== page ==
Georgetown University’s Newspaper of Record since 1920

The Hoya

Georgetown University’s Newspaper of Record since 1920

The Hoya

Georgetown University’s Newspaper of Record since 1920

The Hoya

Overhauled Hoyas See Improvement Ahead

Hoya Staff Writer Tuesday, September 19, 2006 Peter Tully/The Hoya Georgetown senior forward Cristina Araps and three James Madison defenders, senior Lyanne Dupra (No. 9) among them, vie for the ball in the Dukes’ 1-0 win on Sunday. The Hoyas’ loss came on the heels of a 2-0 defeat at Big East rival Villanova.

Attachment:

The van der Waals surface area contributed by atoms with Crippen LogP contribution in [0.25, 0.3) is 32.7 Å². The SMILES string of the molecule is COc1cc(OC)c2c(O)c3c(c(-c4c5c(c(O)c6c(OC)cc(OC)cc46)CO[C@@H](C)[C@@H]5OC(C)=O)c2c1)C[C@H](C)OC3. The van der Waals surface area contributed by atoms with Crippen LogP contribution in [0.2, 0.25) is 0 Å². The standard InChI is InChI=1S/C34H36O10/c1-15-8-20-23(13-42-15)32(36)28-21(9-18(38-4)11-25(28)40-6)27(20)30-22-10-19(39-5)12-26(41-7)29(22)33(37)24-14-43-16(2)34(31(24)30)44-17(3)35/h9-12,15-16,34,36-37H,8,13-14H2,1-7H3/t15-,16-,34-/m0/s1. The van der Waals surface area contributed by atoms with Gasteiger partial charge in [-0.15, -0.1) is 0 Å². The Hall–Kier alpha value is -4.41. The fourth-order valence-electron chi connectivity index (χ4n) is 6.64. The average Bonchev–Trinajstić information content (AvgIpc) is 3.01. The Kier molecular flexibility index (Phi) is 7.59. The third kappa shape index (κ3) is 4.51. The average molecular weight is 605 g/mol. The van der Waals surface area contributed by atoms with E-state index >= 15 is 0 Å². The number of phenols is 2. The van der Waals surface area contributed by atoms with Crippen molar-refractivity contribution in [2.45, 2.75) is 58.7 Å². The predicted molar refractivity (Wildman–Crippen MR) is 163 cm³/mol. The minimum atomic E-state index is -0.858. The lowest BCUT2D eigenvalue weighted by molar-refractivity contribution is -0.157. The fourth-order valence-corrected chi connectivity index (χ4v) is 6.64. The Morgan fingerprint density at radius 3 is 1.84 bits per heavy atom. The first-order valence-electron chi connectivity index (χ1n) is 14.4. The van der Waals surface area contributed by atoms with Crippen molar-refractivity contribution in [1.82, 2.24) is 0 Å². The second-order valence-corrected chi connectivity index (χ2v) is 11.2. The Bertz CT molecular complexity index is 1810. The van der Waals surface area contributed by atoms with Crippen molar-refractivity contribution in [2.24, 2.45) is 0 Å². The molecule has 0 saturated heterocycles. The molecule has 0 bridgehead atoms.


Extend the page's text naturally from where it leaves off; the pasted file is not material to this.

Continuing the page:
Sometimes, no matter what you do, it seems like nothing can go right. That was the feeling in the Georgetown camp after James adison stole a 1-0 decision Sunday at North Kehoe Field. The loss to the Dukes followed a 2-0 shutout at the hands of Villanova on Friday in Villanova, Pa. “Soccer is a cruel game,” Georgetown Head Coach Dave Nolan said after the loss to James adison. “Some days you don’t play well, and some days you do everything right and you still lose, and that’s what happened today.” Villanova (8-0-0, 1-0-0 Big East) scored two quick first-half goals, thanks to leading scorer Nikki Mabery, a junior forward, who already has nine goals this season. “Against Villanova, at the end of the day you just put your hands up and say, we got beat by a good team,” Nolan said. The Wildcats are off to the best start in school history and have posted a 17-1 scoring differential thus far, and just out of reach of the NSCAA top-25 rankings. Against James Madison (4-4-0), things started off in Georgetown’s (3-3-3, 0-1-0 Big East) favor. The Hoyas’ scoring opportunities began early in the first half, when senior forward Cristina Araps had a one-on-one opportunity with the Dukes’ goalkeeper. In a portent of things to come freshman Diane Wszalek came off of her line and deflected the shot. Georgetown fired four more shots on goal in the first half – all from within the box – but came away with nothing to show for it. “Unlucky. It is really unfortunate that we had that many opportunities and nothing went in,” Araps said. Even when the Hoyas managed to outsmart Wszalek and find an angle from which to shoot, they were unable to place the ball in the net. In the sixth minute, senior midfielder Chrissy Skogen launched a shot from just outside the six-yard box. She had beaten the goalie by three yards, but her shot caromed off a quick-thinking JMU defender’s legs and was subsequently cleared. Things only got worse in the second half. Dukes freshman forward Corky Julien took a pass from senior forward Sarah Cebulski in the 58th minute. Her shot sailed from the left corner of Georgetown’s 18-yard box, just past the outstretched arms of junior keeper Jade Higgins. “I told the girls at halftime that the only way [the Dukes] were going to score was if we gave a goal to them, and that’s what we did, we gave it to them,” Nolan said. “James Madison stole the game today.” After the score, Georgetown commenced a frantic pace of play, forcing balls upfield and letting loose a barrage of seven second-half shots to JMU’s three. The Dukes’ defense was steadfast, however. Wszalek made two fantastic leaping saves, one that robbed a sure goal from Araps with 16 minutes left as her shot was batted away inches below the crossbar. As Georgetown attempted to clear the ball, play was stopped as Cebulski was given a verbal warning for rough play. On the ensuing restart, she immediately hip-checked junior forward Elaina Filauro and received a yellow card. That sort of rough play was characteristic of the second half. In the 72nd minute, Georgetown sophomore defender Laura Snyder, already wearing an ankle brace this season for a recurring injury, was pushed to the ground by a James Madison offender. She was visibly shaken after the foul and left the field with two trainers, though she returned in the final minutes as Nolan pushed his players to find the equalizer. Fifth-year midfielder Alexandra Hardy provided the final offensive push for the Hoyas. As she corralled a bouncing pass on the left side and made a move for the box, an eager Dukes defender intercepted the ball and Hardy’s body, leaving the Georgetown captain on her back. Despite the hit, James Madison was awarded a throw-in. As the Dukes took the ensuing possession, any opportunities for a Hoya attack were quashed. “We were clearly the better team today,” Skogen said. “That’s why it’s so frustrating. We should have won today.” Unfortunately for Georgetown, the date with James Madison was its last before the rest of its Big East schedule begins in earnest. With four of the Hoyas’ ten remaining games against teams in the national top-25 mix, there Georgetown has a challenging schedule ahead. “That’s it,” Skogen said. “We can’t lose another game, not like this. Just wins for the rest of the season.” Georgetown will look for its next win in another Friday-Sunday doubleheader this week. The Hoyas face Rutgers (5-1-0, 1-0-0) at 3 p.m. on Friday, then Seton Hall (4-4-0, 0-1-0) at 1 p.m. on Sunday.

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